“The government is fully engaged on this matter,” Dan Brien, the director of communications for the Minister of Public Safety, told the CSAAA, the industry group said May 5 on Facebook. “We hope to be able to bring clarity to it in the very near future.”

The industry faces hurdles in addition to the import rules. Canada’s currency has lost a third of its value against the U.S. dollar in the past five years and retreated against the euro, reducing the appeal of foreign goods. High unemployment, especially in the energy sector, is forcing some shooters to cut spending on new gear.

Industry Health, Trump

Under normal business conditions, the level of imports indicates the health of Canada’s gun industry, the outlook for demand and the availability of U.S. supply. Companies import more when they expect demand to increase, or when supplies become available. Companies import less when they expect demand to decrease, or when they can’t get all the guns they want.

More than half of Canada’s firearm imports come from the U.S., and some distributors serve their home market before shipping to Canada. The gain in first-quarter imports may have been boosted by U.S. companies looking to Canada to buy their excess stock because purchases have dried up since Donald Trump was elected president in November. The preceding months had seen a buying frenzy on concern Hillary Clinton would win the presidency and restrict firearm buying.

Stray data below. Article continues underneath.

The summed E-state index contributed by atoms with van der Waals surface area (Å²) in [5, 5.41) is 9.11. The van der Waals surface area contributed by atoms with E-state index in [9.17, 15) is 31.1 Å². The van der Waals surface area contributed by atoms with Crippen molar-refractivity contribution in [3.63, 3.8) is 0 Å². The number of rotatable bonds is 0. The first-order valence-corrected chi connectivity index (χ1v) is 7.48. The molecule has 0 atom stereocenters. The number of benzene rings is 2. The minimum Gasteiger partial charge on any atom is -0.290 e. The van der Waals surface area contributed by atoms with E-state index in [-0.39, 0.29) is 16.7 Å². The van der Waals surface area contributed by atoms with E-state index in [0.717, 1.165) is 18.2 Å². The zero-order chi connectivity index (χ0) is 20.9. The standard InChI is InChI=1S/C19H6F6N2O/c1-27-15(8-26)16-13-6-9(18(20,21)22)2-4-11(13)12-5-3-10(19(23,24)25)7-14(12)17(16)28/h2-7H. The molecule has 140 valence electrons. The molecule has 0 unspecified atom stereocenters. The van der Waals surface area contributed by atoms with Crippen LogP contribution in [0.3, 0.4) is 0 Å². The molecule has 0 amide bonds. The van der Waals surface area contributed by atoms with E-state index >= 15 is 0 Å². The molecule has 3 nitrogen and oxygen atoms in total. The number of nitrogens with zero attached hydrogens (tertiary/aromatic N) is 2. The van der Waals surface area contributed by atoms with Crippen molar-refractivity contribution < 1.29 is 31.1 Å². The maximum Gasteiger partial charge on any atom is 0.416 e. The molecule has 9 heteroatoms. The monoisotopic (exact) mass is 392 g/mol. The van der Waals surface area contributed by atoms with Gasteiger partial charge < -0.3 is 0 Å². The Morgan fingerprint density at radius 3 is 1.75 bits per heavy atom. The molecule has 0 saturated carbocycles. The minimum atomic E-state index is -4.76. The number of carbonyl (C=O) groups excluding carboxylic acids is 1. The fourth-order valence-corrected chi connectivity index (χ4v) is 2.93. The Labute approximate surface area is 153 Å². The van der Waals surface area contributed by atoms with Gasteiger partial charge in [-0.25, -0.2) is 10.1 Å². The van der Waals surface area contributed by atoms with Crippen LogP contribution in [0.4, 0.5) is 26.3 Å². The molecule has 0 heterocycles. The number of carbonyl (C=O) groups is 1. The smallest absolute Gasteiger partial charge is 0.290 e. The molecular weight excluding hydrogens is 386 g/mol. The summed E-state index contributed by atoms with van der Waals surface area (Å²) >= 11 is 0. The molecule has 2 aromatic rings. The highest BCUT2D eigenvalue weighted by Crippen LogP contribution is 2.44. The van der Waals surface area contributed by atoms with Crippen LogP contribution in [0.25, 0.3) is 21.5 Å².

Korth Group Ltd., one of Canada’s biggest firearm distributors, forecast a “strong year” of business for 2017. The number of firearm licences rose to a record at the end of the first quarter, further pointing to a good year for the industry.

10-Year Trend

The value of imports has doubled in the past decade and rose to a record of almost $200 million in 2014, before plunging in 2015 and 2016 as the currency weakened and oil-industry workers were laid off.

Companies have imported $1.13 billion of guns in the past 10 years. Handguns have been the hottest item (+169%), followed by rifles (+139%) and shotguns (+88%), while muzzle loaders have slumped by more than half (-60%). If current trends persist, handgun imports will overtake shotgun imports this year for the first time.